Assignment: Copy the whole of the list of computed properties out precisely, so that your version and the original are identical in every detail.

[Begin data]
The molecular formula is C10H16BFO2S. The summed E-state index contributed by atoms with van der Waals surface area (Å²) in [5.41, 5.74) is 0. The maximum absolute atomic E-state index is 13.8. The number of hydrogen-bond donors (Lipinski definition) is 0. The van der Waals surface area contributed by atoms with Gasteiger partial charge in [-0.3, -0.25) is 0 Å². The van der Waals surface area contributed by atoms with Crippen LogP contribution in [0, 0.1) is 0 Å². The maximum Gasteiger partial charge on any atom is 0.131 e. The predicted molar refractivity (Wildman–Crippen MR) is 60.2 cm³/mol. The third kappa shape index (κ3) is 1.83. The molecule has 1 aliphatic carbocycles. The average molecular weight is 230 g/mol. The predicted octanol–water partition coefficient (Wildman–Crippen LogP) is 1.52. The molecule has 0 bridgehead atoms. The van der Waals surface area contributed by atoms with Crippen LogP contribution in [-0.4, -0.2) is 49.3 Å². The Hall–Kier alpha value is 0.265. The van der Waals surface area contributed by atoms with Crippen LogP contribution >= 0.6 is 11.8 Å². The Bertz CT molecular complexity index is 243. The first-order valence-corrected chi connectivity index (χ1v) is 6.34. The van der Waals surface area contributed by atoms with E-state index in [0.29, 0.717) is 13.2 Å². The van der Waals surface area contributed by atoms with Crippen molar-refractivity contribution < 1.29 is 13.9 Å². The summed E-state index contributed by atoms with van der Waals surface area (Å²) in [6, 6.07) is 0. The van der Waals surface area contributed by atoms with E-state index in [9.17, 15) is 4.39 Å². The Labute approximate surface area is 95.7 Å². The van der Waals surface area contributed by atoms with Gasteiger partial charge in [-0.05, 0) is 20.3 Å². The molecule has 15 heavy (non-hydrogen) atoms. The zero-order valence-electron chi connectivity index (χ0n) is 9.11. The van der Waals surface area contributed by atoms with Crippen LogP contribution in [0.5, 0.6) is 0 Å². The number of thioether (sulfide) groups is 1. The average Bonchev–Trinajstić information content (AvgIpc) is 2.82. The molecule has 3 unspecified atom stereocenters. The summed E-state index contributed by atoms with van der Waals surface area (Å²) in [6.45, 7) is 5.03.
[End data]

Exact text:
The molecular formula is C10H16BFO2S. The summed E-state index contributed by atoms with van der Waals surface area (Å²) in [5.41, 5.74) is 0. The maximum absolute atomic E-state index is 13.8. The number of hydrogen-bond donors (Lipinski definition) is 0. The van der Waals surface area contributed by atoms with Gasteiger partial charge in [-0.3, -0.25) is 0 Å². The van der Waals surface area contributed by atoms with Crippen LogP contribution in [0, 0.1) is 0 Å². The maximum Gasteiger partial charge on any atom is 0.131 e. The predicted molar refractivity (Wildman–Crippen MR) is 60.2 cm³/mol. The third kappa shape index (κ3) is 1.83. The molecule has 1 aliphatic carbocycles. The average molecular weight is 230 g/mol. The predicted octanol–water partition coefficient (Wildman–Crippen LogP) is 1.52. The molecule has 0 bridgehead atoms. The van der Waals surface area contributed by atoms with Crippen LogP contribution in [-0.4, -0.2) is 49.3 Å². The Hall–Kier alpha value is 0.265. The van der Waals surface area contributed by atoms with Crippen LogP contribution >= 0.6 is 11.8 Å². The Bertz CT molecular complexity index is 243. The first-order valence-corrected chi connectivity index (χ1v) is 6.34. The van der Waals surface area contributed by atoms with E-state index in [0.29, 0.717) is 13.2 Å². The van der Waals surface area contributed by atoms with Crippen molar-refractivity contribution < 1.29 is 13.9 Å². The summed E-state index contributed by atoms with van der Waals surface area (Å²) in [6, 6.07) is 0. The van der Waals surface area contributed by atoms with E-state index in [9.17, 15) is 4.39 Å². The Labute approximate surface area is 95.7 Å². The van der Waals surface area contributed by atoms with Gasteiger partial charge in [-0.05, 0) is 20.3 Å². The molecule has 15 heavy (non-hydrogen) atoms. The zero-order valence-electron chi connectivity index (χ0n) is 9.11. The van der Waals surface area contributed by atoms with Crippen LogP contribution in [0.5, 0.6) is 0 Å². The number of thioether (sulfide) groups is 1. The average Bonchev–Trinajstić information content (AvgIpc) is 2.82. The molecule has 3 unspecified atom stereocenters. The summed E-state index contributed by atoms with van der Waals surface area (Å²) in [6.45, 7) is 5.03.